Editore"s Note
Tilting at Windmills

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July 18, 2004
By: Kevin Drum

WORKING CLASS WOES PART 1....The New York Times reports that the working class isn't doing too well these days:

On Friday, the Bureau of Labor Statistics reported that hourly earnings of production workers - nonmanagement workers ranging from nurses and teachers to hamburger flippers and assembly-line workers - fell 1.1 percent in June, after accounting for inflation....In June, production workers took home $525.84 a week, on average. After accounting for inflation, this is about $8 less than they were pocketing last January, and is the lowest level of weekly pay since October 2001.

...."There's a bit of a dichotomy," said Ethan S. Harris, chief economist at Lehman Brothers. "Joe Six-Pack is under a lot of pressure. He got a lousy raise; he's paying more for gasoline and milk. He's not doing that great. But proprietors' income is up. Profits are up. Home values are up. Middle-income and upper-income people are looking pretty good."

....Their woes are a product of supply and demand for labor. From 1996 through 2000 when employers were hiring hand over fist, real hourly wages of ordinary workers rose by 7.5 percent.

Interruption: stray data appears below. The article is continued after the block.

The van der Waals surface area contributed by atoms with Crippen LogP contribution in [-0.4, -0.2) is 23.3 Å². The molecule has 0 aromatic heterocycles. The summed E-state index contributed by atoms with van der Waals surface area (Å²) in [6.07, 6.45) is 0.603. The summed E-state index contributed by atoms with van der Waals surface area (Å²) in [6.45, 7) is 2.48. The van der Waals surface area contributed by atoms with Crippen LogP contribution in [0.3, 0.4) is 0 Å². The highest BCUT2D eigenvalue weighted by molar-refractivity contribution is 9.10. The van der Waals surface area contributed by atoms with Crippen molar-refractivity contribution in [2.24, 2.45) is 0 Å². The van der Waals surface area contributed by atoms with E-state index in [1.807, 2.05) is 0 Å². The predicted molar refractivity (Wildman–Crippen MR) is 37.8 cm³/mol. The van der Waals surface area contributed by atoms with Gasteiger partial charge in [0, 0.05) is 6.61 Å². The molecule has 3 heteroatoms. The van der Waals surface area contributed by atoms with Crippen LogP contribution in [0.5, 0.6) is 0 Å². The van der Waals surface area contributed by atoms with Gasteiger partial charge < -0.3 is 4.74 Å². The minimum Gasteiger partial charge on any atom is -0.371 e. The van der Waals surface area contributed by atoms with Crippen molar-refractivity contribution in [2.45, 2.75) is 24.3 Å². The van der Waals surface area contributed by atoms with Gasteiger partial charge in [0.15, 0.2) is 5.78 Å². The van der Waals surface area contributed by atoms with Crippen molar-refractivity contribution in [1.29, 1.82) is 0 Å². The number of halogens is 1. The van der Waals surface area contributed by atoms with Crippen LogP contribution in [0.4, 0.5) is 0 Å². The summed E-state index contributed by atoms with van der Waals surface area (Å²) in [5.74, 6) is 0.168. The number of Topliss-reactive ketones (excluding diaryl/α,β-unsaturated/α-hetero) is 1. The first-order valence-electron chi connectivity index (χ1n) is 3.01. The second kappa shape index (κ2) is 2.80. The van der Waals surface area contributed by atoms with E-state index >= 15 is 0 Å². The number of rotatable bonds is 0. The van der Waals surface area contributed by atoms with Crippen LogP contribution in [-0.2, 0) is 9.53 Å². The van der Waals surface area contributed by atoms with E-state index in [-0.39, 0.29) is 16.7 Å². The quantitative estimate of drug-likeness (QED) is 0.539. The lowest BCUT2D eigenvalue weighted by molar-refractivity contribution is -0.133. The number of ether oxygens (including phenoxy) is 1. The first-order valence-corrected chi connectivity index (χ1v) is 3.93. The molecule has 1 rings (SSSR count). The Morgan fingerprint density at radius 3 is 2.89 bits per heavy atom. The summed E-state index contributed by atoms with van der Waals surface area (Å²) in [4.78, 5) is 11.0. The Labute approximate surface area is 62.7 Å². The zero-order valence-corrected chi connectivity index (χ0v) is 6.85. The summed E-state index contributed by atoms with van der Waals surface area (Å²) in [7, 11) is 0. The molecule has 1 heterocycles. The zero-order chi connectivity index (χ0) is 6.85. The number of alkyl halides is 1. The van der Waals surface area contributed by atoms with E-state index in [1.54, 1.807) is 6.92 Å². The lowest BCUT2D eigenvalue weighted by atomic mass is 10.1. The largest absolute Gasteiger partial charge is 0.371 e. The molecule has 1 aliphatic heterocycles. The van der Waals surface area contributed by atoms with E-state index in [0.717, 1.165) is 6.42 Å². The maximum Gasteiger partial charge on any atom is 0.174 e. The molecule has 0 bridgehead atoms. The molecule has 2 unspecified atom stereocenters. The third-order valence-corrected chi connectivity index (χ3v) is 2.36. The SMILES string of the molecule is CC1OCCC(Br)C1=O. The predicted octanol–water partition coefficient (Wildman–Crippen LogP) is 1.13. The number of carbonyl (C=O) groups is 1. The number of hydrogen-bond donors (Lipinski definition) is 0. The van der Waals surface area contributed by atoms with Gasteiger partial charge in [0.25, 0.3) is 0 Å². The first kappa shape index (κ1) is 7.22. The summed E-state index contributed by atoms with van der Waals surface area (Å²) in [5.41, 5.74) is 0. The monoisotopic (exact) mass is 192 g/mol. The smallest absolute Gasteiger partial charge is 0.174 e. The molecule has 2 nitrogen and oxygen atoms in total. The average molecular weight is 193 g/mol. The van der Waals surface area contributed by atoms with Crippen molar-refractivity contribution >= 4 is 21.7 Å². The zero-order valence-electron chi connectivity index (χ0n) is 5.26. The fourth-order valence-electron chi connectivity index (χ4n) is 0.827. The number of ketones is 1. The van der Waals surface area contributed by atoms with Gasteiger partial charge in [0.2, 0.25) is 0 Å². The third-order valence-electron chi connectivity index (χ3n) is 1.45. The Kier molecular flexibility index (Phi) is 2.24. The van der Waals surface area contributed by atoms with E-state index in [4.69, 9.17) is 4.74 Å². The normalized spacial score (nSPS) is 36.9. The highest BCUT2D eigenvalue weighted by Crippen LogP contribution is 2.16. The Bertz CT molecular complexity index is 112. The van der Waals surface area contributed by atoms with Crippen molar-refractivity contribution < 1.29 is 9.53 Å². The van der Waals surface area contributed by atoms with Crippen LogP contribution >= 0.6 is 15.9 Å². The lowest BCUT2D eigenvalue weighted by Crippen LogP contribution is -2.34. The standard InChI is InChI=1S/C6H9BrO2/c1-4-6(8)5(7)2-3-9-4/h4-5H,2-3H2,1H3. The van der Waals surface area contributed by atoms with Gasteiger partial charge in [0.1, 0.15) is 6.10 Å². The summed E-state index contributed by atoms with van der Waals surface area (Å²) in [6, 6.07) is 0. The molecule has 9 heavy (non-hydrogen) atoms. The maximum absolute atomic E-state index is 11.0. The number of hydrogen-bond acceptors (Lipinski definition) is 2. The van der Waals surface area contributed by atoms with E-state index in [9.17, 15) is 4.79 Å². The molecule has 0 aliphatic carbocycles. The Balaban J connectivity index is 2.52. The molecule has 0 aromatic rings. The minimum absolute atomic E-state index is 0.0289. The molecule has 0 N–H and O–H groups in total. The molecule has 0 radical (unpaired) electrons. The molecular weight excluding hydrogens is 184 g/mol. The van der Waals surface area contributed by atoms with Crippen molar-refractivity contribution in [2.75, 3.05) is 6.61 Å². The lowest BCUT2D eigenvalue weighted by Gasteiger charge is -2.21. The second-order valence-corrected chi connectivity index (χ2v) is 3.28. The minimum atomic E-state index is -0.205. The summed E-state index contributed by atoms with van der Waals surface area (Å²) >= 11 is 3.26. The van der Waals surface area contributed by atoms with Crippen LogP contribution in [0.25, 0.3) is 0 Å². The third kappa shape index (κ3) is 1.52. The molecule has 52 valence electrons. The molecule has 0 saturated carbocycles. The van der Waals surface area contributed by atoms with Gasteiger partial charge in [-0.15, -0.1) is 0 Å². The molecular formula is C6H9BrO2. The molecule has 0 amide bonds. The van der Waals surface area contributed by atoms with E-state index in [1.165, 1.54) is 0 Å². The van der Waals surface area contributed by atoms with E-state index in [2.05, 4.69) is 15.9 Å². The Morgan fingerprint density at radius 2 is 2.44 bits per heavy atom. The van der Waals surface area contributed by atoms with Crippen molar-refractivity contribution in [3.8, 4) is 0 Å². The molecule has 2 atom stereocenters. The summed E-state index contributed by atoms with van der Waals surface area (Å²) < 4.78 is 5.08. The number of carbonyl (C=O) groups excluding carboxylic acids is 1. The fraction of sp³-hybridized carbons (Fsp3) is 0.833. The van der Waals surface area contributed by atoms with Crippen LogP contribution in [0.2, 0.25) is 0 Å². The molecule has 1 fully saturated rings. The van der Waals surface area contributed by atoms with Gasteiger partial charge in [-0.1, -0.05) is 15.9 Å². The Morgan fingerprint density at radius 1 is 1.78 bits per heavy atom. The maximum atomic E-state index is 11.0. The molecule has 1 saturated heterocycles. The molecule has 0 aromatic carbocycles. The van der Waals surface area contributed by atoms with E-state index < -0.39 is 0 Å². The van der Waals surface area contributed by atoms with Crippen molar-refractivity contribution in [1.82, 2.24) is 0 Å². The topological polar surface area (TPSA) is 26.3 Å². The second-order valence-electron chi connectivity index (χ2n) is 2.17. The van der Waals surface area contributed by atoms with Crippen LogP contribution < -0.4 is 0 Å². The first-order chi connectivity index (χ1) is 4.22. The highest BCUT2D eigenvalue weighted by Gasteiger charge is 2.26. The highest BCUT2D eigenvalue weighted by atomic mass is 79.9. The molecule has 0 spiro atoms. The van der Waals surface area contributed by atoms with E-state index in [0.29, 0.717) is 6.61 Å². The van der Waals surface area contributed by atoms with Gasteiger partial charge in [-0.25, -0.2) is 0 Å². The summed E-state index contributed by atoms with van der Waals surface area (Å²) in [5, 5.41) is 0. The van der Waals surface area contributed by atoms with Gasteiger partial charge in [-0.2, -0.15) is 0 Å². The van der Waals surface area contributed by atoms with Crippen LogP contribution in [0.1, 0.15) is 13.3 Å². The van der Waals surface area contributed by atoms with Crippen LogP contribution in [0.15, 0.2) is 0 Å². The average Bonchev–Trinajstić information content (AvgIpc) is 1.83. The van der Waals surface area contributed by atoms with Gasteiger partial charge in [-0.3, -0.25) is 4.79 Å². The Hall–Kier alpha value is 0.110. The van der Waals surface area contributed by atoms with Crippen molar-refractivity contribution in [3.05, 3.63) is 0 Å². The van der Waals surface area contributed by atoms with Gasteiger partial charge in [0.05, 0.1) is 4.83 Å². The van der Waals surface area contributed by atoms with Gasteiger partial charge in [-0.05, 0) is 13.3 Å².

Supply and demand. Yes indeed. The labor market is a slave to supply and demand just like any other market, right?

Odd, then, that CEO pay rose 27% in 2003, isn't it? Did the supply of CEOs shrink last year? Did demand skyrocket?

What's more, compared to average workers, who remain stuck in the invisible grip of Adam Smith, CEO pay has increased about 3x since 1990 and about 7x since 1980.

Is this the free market at work? That's what I'm told. So I have a contest in mind: a prize for the least laughable explanation for why CEO pay has gone up 7x since 1980 based on supply and demand. At a minimum, winning entries should explain the following:

  • Why the supply of CEOs has decreased.

  • Why the demand for CEOs has increased.

  • Why the elasticity of the CEO demand curve is apparently steeper than for any other commodity on the planet.

Please keep your entries under 100,000 words, and restrict your econometrics to fields no more complex than differential topology.

Grand prize to be announced at a future date.

UPDATE: Angry Bear's submission is here. Sadly, he doesn't even try to defend the supply/demand theory, so the judges have been forced to disqualify him.

Kevin Drum 3:49 PM Permalink | Trackbacks

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